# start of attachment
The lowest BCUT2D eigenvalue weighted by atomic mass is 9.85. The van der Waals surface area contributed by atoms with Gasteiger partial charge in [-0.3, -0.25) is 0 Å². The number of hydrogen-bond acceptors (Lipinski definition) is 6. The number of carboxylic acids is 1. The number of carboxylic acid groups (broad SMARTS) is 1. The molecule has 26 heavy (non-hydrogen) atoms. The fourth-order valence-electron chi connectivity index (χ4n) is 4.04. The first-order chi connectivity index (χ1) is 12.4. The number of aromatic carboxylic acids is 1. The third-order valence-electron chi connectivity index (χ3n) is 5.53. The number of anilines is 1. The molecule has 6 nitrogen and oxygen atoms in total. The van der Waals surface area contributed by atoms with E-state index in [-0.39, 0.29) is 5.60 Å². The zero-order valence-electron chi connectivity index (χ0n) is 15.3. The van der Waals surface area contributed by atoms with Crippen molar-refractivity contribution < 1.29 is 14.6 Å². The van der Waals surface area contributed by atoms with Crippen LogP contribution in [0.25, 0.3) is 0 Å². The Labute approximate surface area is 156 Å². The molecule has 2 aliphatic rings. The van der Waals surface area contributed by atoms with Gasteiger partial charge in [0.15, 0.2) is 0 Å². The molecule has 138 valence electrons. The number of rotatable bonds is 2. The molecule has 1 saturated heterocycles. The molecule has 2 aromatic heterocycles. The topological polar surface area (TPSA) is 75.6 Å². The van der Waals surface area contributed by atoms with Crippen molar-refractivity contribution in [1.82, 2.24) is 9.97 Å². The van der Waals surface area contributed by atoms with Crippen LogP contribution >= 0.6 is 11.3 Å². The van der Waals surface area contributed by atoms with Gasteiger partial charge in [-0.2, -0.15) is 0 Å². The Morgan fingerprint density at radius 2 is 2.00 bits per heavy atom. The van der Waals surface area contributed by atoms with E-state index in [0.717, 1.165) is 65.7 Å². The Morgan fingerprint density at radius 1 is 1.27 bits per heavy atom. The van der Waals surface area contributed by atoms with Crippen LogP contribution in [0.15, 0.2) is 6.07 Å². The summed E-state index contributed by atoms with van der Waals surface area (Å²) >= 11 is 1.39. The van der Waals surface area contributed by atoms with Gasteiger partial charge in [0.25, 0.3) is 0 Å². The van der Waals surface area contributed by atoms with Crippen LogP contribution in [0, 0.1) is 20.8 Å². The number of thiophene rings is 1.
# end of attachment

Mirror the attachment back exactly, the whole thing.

The lowest BCUT2D eigenvalue weighted by atomic mass is 9.85. The van der Waals surface area contributed by atoms with Gasteiger partial charge in [-0.3, -0.25) is 0 Å². The number of hydrogen-bond acceptors (Lipinski definition) is 6. The number of carboxylic acids is 1. The number of carboxylic acid groups (broad SMARTS) is 1. The molecule has 26 heavy (non-hydrogen) atoms. The fourth-order valence-electron chi connectivity index (χ4n) is 4.04. The first-order chi connectivity index (χ1) is 12.4. The number of aromatic carboxylic acids is 1. The third-order valence-electron chi connectivity index (χ3n) is 5.53. The number of anilines is 1. The molecule has 6 nitrogen and oxygen atoms in total. The van der Waals surface area contributed by atoms with E-state index in [-0.39, 0.29) is 5.60 Å². The zero-order valence-electron chi connectivity index (χ0n) is 15.3. The van der Waals surface area contributed by atoms with Crippen molar-refractivity contribution < 1.29 is 14.6 Å². The van der Waals surface area contributed by atoms with Crippen LogP contribution in [0.25, 0.3) is 0 Å². The Labute approximate surface area is 156 Å². The molecule has 2 aliphatic rings. The van der Waals surface area contributed by atoms with Gasteiger partial charge in [0.15, 0.2) is 0 Å². The molecule has 138 valence electrons. The number of rotatable bonds is 2. The molecule has 1 saturated heterocycles. The molecule has 2 aromatic heterocycles. The topological polar surface area (TPSA) is 75.6 Å². The van der Waals surface area contributed by atoms with Crippen molar-refractivity contribution in [1.82, 2.24) is 9.97 Å². The van der Waals surface area contributed by atoms with Crippen LogP contribution >= 0.6 is 11.3 Å². The van der Waals surface area contributed by atoms with Gasteiger partial charge in [-0.2, -0.15) is 0 Å². The Morgan fingerprint density at radius 2 is 2.00 bits per heavy atom. The van der Waals surface area contributed by atoms with E-state index in [0.717, 1.165) is 65.7 Å². The Morgan fingerprint density at radius 1 is 1.27 bits per heavy atom. The van der Waals surface area contributed by atoms with Crippen LogP contribution in [0.15, 0.2) is 6.07 Å². The summed E-state index contributed by atoms with van der Waals surface area (Å²) >= 11 is 1.39. The van der Waals surface area contributed by atoms with Gasteiger partial charge in [0.25, 0.3) is 0 Å². The van der Waals surface area contributed by atoms with Crippen LogP contribution in [0, 0.1) is 20.8 Å². The number of thiophene rings is 1.